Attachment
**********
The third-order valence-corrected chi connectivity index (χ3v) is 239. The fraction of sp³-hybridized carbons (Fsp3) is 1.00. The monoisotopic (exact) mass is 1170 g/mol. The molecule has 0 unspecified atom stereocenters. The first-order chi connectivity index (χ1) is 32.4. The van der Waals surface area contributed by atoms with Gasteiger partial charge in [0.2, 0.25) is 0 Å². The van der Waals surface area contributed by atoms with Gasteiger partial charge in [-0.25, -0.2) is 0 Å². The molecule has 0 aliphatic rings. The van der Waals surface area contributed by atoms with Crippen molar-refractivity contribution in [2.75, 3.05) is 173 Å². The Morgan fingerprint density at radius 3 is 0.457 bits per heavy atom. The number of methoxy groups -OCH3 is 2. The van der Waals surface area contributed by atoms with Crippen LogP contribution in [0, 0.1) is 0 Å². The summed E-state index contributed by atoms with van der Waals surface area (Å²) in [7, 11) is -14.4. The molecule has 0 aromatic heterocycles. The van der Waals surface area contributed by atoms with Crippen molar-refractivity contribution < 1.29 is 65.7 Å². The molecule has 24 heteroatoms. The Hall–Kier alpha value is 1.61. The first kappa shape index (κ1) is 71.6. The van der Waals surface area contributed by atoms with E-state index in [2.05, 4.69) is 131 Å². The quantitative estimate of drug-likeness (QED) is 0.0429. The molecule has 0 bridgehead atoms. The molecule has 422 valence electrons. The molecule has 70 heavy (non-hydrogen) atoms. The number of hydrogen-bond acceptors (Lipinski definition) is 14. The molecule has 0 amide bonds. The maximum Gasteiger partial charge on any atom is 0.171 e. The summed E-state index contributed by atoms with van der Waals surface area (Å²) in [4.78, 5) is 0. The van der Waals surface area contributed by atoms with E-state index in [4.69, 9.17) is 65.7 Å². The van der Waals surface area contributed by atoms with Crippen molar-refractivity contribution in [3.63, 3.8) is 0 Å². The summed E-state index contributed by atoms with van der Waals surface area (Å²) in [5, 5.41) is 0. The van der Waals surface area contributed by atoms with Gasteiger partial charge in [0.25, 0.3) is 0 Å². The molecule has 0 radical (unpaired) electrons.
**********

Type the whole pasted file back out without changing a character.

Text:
The third-order valence-corrected chi connectivity index (χ3v) is 239. The fraction of sp³-hybridized carbons (Fsp3) is 1.00. The monoisotopic (exact) mass is 1170 g/mol. The molecule has 0 unspecified atom stereocenters. The first-order chi connectivity index (χ1) is 32.4. The van der Waals surface area contributed by atoms with Gasteiger partial charge in [0.2, 0.25) is 0 Å². The van der Waals surface area contributed by atoms with Gasteiger partial charge in [-0.25, -0.2) is 0 Å². The molecule has 0 aliphatic rings. The van der Waals surface area contributed by atoms with Crippen molar-refractivity contribution in [2.75, 3.05) is 173 Å². The Morgan fingerprint density at radius 3 is 0.457 bits per heavy atom. The number of methoxy groups -OCH3 is 2. The van der Waals surface area contributed by atoms with Crippen LogP contribution in [0, 0.1) is 0 Å². The summed E-state index contributed by atoms with van der Waals surface area (Å²) in [7, 11) is -14.4. The molecule has 0 aromatic heterocycles. The van der Waals surface area contributed by atoms with Crippen molar-refractivity contribution < 1.29 is 65.7 Å². The molecule has 24 heteroatoms. The Hall–Kier alpha value is 1.61. The first kappa shape index (κ1) is 71.6. The van der Waals surface area contributed by atoms with E-state index in [2.05, 4.69) is 131 Å². The quantitative estimate of drug-likeness (QED) is 0.0429. The molecule has 0 bridgehead atoms. The molecule has 422 valence electrons. The molecule has 70 heavy (non-hydrogen) atoms. The number of hydrogen-bond acceptors (Lipinski definition) is 14. The molecule has 0 amide bonds. The maximum Gasteiger partial charge on any atom is 0.171 e. The summed E-state index contributed by atoms with van der Waals surface area (Å²) in [4.78, 5) is 0. The van der Waals surface area contributed by atoms with E-state index in [4.69, 9.17) is 65.7 Å². The van der Waals surface area contributed by atoms with Crippen molar-refractivity contribution in [3.63, 3.8) is 0 Å². The summed E-state index contributed by atoms with van der Waals surface area (Å²) in [5, 5.41) is 0. The van der Waals surface area contributed by atoms with Gasteiger partial charge in [0.25, 0.3) is 0 Å². The molecule has 0 radical (unpaired) electrons.